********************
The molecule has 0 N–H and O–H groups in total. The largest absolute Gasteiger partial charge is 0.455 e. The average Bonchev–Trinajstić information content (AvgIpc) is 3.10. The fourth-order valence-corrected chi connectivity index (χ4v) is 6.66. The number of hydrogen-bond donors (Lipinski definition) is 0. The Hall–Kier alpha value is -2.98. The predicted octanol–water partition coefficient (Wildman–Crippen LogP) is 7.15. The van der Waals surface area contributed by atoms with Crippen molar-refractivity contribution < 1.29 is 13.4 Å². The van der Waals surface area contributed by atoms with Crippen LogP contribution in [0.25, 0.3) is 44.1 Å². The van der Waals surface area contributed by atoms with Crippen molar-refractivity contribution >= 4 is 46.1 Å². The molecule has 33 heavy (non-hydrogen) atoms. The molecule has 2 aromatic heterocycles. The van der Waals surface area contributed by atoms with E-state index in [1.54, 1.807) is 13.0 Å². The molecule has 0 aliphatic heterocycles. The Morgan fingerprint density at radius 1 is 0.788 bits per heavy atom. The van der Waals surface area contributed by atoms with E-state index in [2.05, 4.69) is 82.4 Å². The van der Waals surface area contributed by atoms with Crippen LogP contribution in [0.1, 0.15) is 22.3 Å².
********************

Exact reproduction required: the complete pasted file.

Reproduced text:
The molecule has 0 N–H and O–H groups in total. The largest absolute Gasteiger partial charge is 0.455 e. The average Bonchev–Trinajstić information content (AvgIpc) is 3.10. The fourth-order valence-corrected chi connectivity index (χ4v) is 6.66. The number of hydrogen-bond donors (Lipinski definition) is 0. The Hall–Kier alpha value is -2.98. The predicted octanol–water partition coefficient (Wildman–Crippen LogP) is 7.15. The van der Waals surface area contributed by atoms with Crippen molar-refractivity contribution < 1.29 is 13.4 Å². The van der Waals surface area contributed by atoms with Crippen LogP contribution in [0.25, 0.3) is 44.1 Å². The van der Waals surface area contributed by atoms with Crippen molar-refractivity contribution >= 4 is 46.1 Å². The molecule has 33 heavy (non-hydrogen) atoms. The molecule has 2 aromatic heterocycles. The van der Waals surface area contributed by atoms with E-state index in [1.54, 1.807) is 13.0 Å². The molecule has 0 aliphatic heterocycles. The Morgan fingerprint density at radius 1 is 0.788 bits per heavy atom. The van der Waals surface area contributed by atoms with E-state index in [2.05, 4.69) is 82.4 Å². The van der Waals surface area contributed by atoms with Crippen LogP contribution in [0.1, 0.15) is 22.3 Å².